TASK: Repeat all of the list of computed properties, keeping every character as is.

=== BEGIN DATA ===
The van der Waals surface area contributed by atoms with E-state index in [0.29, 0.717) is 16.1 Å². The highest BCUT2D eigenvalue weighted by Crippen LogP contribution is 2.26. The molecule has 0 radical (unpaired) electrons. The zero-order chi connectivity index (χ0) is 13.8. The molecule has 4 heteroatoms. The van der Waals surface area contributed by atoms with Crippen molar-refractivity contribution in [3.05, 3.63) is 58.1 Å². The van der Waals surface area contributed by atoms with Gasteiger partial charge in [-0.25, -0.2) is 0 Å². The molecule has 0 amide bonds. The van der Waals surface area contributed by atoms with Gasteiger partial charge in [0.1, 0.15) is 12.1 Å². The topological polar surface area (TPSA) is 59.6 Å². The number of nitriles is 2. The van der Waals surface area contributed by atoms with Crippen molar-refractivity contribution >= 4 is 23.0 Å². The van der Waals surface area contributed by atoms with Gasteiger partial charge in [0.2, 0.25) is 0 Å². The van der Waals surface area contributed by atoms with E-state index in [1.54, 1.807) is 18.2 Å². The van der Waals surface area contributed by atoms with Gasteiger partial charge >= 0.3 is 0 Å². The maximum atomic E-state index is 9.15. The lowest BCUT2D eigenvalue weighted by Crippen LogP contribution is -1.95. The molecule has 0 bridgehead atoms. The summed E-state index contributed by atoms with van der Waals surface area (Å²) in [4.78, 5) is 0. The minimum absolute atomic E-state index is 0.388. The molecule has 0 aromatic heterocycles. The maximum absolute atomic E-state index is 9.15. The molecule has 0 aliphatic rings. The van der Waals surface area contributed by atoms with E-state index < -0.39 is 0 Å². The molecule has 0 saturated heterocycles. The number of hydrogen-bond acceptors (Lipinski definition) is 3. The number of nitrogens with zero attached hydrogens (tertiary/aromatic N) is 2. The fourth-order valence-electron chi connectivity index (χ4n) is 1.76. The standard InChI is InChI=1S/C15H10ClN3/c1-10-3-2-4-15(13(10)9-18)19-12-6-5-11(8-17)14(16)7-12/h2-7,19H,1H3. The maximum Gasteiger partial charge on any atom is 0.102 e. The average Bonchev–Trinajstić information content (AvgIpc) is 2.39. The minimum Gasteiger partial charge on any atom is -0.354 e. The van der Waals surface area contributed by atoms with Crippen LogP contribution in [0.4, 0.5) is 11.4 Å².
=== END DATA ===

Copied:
The van der Waals surface area contributed by atoms with E-state index in [0.29, 0.717) is 16.1 Å². The highest BCUT2D eigenvalue weighted by Crippen LogP contribution is 2.26. The molecule has 0 radical (unpaired) electrons. The zero-order chi connectivity index (χ0) is 13.8. The molecule has 4 heteroatoms. The van der Waals surface area contributed by atoms with Crippen molar-refractivity contribution in [3.05, 3.63) is 58.1 Å². The van der Waals surface area contributed by atoms with Gasteiger partial charge in [-0.25, -0.2) is 0 Å². The molecule has 0 amide bonds. The van der Waals surface area contributed by atoms with Gasteiger partial charge in [0.1, 0.15) is 12.1 Å². The topological polar surface area (TPSA) is 59.6 Å². The number of nitriles is 2. The van der Waals surface area contributed by atoms with Crippen molar-refractivity contribution >= 4 is 23.0 Å². The van der Waals surface area contributed by atoms with Gasteiger partial charge in [0.2, 0.25) is 0 Å². The van der Waals surface area contributed by atoms with E-state index in [1.54, 1.807) is 18.2 Å². The van der Waals surface area contributed by atoms with Gasteiger partial charge >= 0.3 is 0 Å². The maximum atomic E-state index is 9.15. The lowest BCUT2D eigenvalue weighted by Crippen LogP contribution is -1.95. The molecule has 0 bridgehead atoms. The summed E-state index contributed by atoms with van der Waals surface area (Å²) in [4.78, 5) is 0. The minimum absolute atomic E-state index is 0.388. The molecule has 0 aromatic heterocycles. The maximum absolute atomic E-state index is 9.15. The molecule has 0 aliphatic rings. The van der Waals surface area contributed by atoms with E-state index < -0.39 is 0 Å². The molecule has 0 saturated heterocycles. The number of hydrogen-bond acceptors (Lipinski definition) is 3. The number of nitrogens with zero attached hydrogens (tertiary/aromatic N) is 2. The fourth-order valence-electron chi connectivity index (χ4n) is 1.76. The standard InChI is InChI=1S/C15H10ClN3/c1-10-3-2-4-15(13(10)9-18)19-12-6-5-11(8-17)14(16)7-12/h2-7,19H,1H3. The maximum Gasteiger partial charge on any atom is 0.102 e. The average Bonchev–Trinajstić information content (AvgIpc) is 2.39. The minimum Gasteiger partial charge on any atom is -0.354 e. The van der Waals surface area contributed by atoms with Crippen LogP contribution in [0.4, 0.5) is 11.4 Å².